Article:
Yesterday, Oklahoma picked up their second 2014 wide receiver commitment in the form of 6'5" Tulsa Union's Jeffrey Mead. The Sooners first 2014 wide receiver commitment was/is La Mirada's (CA) Dallis Todd who also happens to check in at 6'5". You can also go back to the 2013 class with the very late commitment of another 6'5" receiver when the Sooners landed Dannon Cavil.
So what's the point here besides the fact all three of these guys are tall?
Well, it could be a sign of potential changes with respect to what this offense might look like going forward. We've all heard about what we can expect to see, wait. Actually, that's not true. Let's try that again. We've all speculated about what we can expect to see whether it's Blake Bell under center. Or Kendal Thompson. Or Trevor Knight. Or even Cody Thomas. The obvious dilemma being none of us not named Stoops/Heupel/Norvell really know anything.
We weren't shown anything in the spring game and with practices in Norman on 24/7 lockdown, we won't really know anything until the season opener against Louisiana-Monroe on August 31st.
So are we grasping at straws a little bit with this theory? Sure, maybe. Especially given the fact two of the three guys we're basing it on aren't even on campus and won't be for some time, but hear us out for a minute.
Whether it is Mark Clayton or Ryan Broyles and now Jalen Saunders or Sterling Shepard, during Bob Stoops' time in Norman the Sooners have consistently produced slot receivers. Which makes sense when you consider the style offense they've run, outside of the Adrian Peterson years of course, and the kind of mismatches you can exploit with guys like the ones we've mentioned.
Even aside from the slot, Oklahoma hasn't typically recruited those big "possession" type outside receivers in the past. However, think back to last year's team and how they used Justin Brown. Granted, he's only 6'3" but they did things with him on the outside we hadn't really seen from an OU offense. Bare in mind, it was things many of us were screaming for them to do with Dejuan Miller when he was here, but no need to dig up those old feelings. Back to the point, OU was throwing jump balls in the end zone for Brown which had never really been a part of their goal line offense prior to his arrival from Penn State.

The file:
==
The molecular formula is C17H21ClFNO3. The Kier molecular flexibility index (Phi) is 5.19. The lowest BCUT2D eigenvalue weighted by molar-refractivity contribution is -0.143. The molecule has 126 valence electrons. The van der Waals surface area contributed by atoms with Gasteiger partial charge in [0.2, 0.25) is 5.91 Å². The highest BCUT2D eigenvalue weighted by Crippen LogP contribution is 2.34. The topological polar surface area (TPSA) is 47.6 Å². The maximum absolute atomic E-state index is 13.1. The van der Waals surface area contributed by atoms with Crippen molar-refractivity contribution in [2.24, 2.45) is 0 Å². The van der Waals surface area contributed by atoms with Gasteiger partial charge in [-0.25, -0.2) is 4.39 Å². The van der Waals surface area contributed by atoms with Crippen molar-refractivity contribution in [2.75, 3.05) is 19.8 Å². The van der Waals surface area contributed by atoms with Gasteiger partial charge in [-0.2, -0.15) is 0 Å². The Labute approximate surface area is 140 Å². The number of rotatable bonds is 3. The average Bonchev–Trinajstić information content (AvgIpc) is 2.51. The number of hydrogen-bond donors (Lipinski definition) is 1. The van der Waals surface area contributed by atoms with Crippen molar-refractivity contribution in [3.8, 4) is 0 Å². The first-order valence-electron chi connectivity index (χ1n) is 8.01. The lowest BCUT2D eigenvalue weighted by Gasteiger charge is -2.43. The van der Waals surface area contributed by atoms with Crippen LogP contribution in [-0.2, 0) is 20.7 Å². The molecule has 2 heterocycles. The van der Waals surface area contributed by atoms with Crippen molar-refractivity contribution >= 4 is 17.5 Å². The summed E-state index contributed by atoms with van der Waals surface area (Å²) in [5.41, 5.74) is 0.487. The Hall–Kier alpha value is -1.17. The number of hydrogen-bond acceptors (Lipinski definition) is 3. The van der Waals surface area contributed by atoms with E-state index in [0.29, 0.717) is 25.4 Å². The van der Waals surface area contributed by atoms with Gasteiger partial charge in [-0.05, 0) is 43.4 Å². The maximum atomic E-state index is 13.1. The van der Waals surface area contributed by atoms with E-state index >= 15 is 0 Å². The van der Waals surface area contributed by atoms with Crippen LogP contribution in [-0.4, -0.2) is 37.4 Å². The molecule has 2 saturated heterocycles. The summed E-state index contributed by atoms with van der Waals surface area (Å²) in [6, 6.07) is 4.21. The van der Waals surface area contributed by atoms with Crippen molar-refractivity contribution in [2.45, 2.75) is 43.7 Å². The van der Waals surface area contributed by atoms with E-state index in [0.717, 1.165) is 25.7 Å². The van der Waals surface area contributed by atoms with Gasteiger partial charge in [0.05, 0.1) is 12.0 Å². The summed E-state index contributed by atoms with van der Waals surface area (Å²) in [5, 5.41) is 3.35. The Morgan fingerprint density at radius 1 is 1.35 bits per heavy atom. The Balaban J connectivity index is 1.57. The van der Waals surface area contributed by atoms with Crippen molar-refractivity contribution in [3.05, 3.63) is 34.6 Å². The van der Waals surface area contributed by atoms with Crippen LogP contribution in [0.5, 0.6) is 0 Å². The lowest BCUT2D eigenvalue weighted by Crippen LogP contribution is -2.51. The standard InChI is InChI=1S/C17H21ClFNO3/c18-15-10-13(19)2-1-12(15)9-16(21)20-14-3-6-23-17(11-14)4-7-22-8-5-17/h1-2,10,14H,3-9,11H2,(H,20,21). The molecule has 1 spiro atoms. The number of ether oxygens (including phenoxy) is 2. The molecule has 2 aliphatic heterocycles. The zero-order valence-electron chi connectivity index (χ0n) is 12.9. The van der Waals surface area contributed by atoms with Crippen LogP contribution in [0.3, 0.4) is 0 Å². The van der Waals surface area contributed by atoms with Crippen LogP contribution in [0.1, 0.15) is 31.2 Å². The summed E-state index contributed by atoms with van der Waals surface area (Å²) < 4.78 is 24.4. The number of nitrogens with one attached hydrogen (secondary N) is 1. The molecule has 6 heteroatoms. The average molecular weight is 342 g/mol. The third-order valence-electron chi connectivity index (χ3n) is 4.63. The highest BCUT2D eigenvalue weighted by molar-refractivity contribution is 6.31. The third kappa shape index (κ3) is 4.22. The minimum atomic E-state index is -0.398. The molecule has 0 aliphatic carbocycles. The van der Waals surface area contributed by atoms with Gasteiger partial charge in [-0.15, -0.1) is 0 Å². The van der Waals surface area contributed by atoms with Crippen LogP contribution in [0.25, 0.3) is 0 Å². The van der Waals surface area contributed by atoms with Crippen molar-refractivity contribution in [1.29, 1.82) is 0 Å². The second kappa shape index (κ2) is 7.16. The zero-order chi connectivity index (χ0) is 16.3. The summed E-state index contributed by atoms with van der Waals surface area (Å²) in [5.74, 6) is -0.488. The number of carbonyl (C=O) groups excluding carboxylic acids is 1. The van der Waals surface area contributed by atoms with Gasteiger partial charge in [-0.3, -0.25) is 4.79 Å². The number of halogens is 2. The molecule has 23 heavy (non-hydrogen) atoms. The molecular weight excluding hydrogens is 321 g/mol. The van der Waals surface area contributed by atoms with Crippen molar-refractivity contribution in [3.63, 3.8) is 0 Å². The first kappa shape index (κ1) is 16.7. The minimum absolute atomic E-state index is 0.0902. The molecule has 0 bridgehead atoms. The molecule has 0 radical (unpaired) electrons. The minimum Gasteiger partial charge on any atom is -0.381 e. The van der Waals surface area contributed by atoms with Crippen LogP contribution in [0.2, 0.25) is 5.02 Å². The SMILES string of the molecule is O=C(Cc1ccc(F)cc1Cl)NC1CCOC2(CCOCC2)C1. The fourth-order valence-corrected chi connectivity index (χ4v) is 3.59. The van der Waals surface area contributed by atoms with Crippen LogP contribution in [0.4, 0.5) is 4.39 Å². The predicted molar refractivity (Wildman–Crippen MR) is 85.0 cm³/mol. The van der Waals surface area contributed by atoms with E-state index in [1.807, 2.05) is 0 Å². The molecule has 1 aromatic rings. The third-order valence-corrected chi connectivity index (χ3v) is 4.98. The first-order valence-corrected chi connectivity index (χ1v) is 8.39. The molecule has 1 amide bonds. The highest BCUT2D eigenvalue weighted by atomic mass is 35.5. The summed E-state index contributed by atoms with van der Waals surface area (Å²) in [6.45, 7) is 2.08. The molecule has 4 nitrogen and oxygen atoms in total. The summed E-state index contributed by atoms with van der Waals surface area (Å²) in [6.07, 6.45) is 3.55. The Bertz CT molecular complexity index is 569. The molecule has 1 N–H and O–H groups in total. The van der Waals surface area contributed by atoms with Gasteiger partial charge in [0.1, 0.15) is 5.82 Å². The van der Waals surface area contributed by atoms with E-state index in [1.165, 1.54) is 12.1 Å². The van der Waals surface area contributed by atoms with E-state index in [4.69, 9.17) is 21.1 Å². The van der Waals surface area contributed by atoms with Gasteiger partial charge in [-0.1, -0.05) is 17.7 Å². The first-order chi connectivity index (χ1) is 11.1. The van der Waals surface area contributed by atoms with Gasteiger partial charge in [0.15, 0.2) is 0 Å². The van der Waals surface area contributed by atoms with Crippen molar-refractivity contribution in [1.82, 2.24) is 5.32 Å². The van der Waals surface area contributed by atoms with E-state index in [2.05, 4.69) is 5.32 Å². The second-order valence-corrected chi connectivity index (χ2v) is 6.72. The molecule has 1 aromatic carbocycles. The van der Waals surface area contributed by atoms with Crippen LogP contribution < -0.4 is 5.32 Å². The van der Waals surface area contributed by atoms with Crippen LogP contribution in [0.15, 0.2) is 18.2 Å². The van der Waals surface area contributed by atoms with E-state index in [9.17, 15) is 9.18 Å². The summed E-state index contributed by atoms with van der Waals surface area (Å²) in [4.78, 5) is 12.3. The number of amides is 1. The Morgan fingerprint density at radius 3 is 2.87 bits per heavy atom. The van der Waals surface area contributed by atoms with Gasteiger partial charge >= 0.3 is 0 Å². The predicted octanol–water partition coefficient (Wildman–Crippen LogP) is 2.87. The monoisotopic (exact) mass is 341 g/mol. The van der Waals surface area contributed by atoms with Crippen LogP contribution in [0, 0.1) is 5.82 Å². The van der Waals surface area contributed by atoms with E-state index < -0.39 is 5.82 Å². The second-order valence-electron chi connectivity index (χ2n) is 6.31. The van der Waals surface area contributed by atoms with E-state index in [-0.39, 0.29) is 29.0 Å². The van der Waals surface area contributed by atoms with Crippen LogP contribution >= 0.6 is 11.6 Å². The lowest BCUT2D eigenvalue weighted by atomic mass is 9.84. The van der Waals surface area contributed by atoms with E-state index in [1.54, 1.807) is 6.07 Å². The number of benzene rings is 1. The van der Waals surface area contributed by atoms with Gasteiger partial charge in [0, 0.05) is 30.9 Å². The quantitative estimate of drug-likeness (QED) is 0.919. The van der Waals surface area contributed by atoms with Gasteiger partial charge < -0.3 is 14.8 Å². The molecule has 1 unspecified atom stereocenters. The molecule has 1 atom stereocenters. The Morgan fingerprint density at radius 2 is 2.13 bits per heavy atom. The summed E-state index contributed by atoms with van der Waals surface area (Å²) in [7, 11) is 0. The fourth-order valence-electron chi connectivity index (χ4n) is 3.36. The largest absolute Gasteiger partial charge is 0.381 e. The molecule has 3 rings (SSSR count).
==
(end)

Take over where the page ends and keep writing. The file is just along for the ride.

But now with the expectation that the running game will become a more prominent feature of the OU offense, the Sooners could be tweaking their recruiting focus to seek out bigger wide receivers to set the edge on run plays and block downfield.
If we're poking holes in our own theory, we'd be obligated to point out that Clayton and Broyles were both willing participants and exceptional at doing so when asked to block. Despite their somewhat diminutive frames, both were more than effective and quite often helped to create big plays for their teammates when not making the play themselves. Saunders and Shepard have looked the part so far when called upon, but with a limited sample size it would certainly be premature to put them on the Clayton/Broyles level at this point.
However, even though they are capable it's theoretically much easier for a guy who is 6'5" 200+ pounds to sustain a one-on-one block downfield than it is for a guy who is 5'10" 185 pounds. Whether it's the running backs seeing the ball more (which we'd all be fine with) or the quarterbacks getting in on the run game (which we'd all also be fine with) effective blocking on the edge from your wide receivers can turn a five yard run into a fifty yard run in a hurry. Obviously, it goes without saying the offensive line plays a key part in any successful running attack and that is something this Oklahoma team will have to improve upon based on previous seasons. But the guys on the outside play a key, and often under appreciated, role in the run game as well.
To his credit, Jay Norvell has done an exceptional job in coaching his receivers to do this very thing during his time in Norman regardless of their size or lack there of. If you are a receiver in this program and are unwilling to block, you will not see the field very often.
And this size we've been talking about the entire time also has one other kind of important benefit. When they're not blocking for run plays, they become an immediate mismatch for most corners who they will typically have at least a couple inches on if not more. Much like with the point we were making above with Brown, these are guys you can simply throw the ball up to and let them go get it. Guys this big, who can catch as well as these three do, cover up some of your quarterback's mistakes. A less than accurate throw can turn into a big play when you've got a guy downfield who can leap over a corner to turn a potential interception into a big gain. And much like with the run game in that we don't really know what to expect, given their lack of in-game experience it's probably reasonable to assume whoever is under center might be prone to the bad throw or two.
Maybe these guys are a sign of changes to come. Maybe it's as simple as Norvell simply looked at his roster and saw the lack of size. We'll probably never know if it was one, both, neither of those, or something else entirely. What we do know however is that the man is keeping the cupboard stocked. And stocked full of high ceiling talent at that. Whether they are blocking for the run game, catching passes down the field, or both wide receiver does not figure to be a position of concern so long as Jay Norvell continues to be a part of this Oklahoma football program.